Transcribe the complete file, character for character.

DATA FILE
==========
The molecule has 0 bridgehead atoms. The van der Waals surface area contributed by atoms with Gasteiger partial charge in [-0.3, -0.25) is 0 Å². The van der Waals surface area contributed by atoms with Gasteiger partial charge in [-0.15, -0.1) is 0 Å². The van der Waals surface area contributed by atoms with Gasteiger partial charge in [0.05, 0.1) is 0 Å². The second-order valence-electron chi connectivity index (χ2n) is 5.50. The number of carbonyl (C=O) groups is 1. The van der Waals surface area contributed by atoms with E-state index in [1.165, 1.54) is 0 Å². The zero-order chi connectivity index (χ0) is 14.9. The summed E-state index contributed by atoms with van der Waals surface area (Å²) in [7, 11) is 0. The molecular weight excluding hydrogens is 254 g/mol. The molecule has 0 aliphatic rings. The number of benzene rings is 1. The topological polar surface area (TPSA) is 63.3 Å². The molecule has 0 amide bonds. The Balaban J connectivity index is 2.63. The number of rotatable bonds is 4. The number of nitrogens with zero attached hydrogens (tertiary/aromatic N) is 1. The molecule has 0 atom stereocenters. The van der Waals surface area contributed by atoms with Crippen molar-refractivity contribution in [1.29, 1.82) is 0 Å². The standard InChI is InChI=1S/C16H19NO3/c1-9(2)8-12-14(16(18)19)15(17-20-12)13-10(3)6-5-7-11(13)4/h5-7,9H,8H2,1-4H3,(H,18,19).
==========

The molecule has 0 bridgehead atoms. The van der Waals surface area contributed by atoms with Gasteiger partial charge in [-0.3, -0.25) is 0 Å². The van der Waals surface area contributed by atoms with Gasteiger partial charge in [-0.15, -0.1) is 0 Å². The van der Waals surface area contributed by atoms with Gasteiger partial charge in [0.05, 0.1) is 0 Å². The second-order valence-electron chi connectivity index (χ2n) is 5.50. The number of carbonyl (C=O) groups is 1. The van der Waals surface area contributed by atoms with E-state index in [1.165, 1.54) is 0 Å². The zero-order chi connectivity index (χ0) is 14.9. The summed E-state index contributed by atoms with van der Waals surface area (Å²) in [7, 11) is 0. The molecular weight excluding hydrogens is 254 g/mol. The molecule has 0 aliphatic rings. The number of benzene rings is 1. The topological polar surface area (TPSA) is 63.3 Å². The molecule has 0 amide bonds. The Balaban J connectivity index is 2.63. The number of rotatable bonds is 4. The number of nitrogens with zero attached hydrogens (tertiary/aromatic N) is 1. The molecule has 0 atom stereocenters. The van der Waals surface area contributed by atoms with Crippen molar-refractivity contribution in [1.29, 1.82) is 0 Å². The standard InChI is InChI=1S/C16H19NO3/c1-9(2)8-12-14(16(18)19)15(17-20-12)13-10(3)6-5-7-11(13)4/h5-7,9H,8H2,1-4H3,(H,18,19).